Help us extend the Father's extravagance to those within – and beyond – our communities. Not, perhaps, by bringing out the finest robe or preparing a bountiful feast, but by giving of our time and talents in gratitude for the blessings of our lives. Stretch our hearts to new expressions of generosity that enrich the lives of others.

Help us lavish the Father's love upon this hurting world. Keep us ever watchful, so we might be ready to break into a run if we see a sister in need of compassion, or to wrap our arms around a brother who is suffering. Expand our hearts until they are large enough to welcome older brothers and wayward sons alike, and to point all your children to the feast of your grace.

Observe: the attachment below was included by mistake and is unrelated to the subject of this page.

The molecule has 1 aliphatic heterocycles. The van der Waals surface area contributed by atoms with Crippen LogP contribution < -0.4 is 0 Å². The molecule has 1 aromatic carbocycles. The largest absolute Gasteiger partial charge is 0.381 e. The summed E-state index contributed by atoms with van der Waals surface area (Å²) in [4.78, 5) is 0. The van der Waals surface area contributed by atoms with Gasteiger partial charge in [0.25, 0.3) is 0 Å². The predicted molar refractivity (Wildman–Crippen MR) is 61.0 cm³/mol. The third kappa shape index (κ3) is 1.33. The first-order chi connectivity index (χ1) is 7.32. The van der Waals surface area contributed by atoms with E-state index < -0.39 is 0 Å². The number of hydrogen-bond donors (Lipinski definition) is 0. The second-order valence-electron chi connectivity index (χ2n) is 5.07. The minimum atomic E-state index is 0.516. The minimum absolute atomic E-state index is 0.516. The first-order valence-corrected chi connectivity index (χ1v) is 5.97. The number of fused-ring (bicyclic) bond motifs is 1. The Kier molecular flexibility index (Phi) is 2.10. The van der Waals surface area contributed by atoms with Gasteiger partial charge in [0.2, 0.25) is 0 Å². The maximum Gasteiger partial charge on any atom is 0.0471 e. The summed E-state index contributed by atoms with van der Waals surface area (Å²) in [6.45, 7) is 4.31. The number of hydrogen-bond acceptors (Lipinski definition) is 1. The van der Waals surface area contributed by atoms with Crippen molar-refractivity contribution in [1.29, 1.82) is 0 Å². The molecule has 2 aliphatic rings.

Help us, O God, to be prodigal sons and daughters –
not in wasteful self-indulgence,
but in hospitality, forgiveness, generosity, and love.
Help us, O God, live lives of prodigal grace.

We lift this prayer in the name of the Father, Son, and Holy Spirit — One God, Mother of us all. Hear us now as we offer the words Christ taught us:

Our Father, who art in heaven, hallowed be thy name. Thy kingdom come, thy will be done, on earth as it is in heaven. Give us this day our daily bread; and forgive us our debts, as we forgive our debtors; and lead us not into temptation, but deliver us from evil. For thine is the kingdom and the power and the glory, forever. Amen.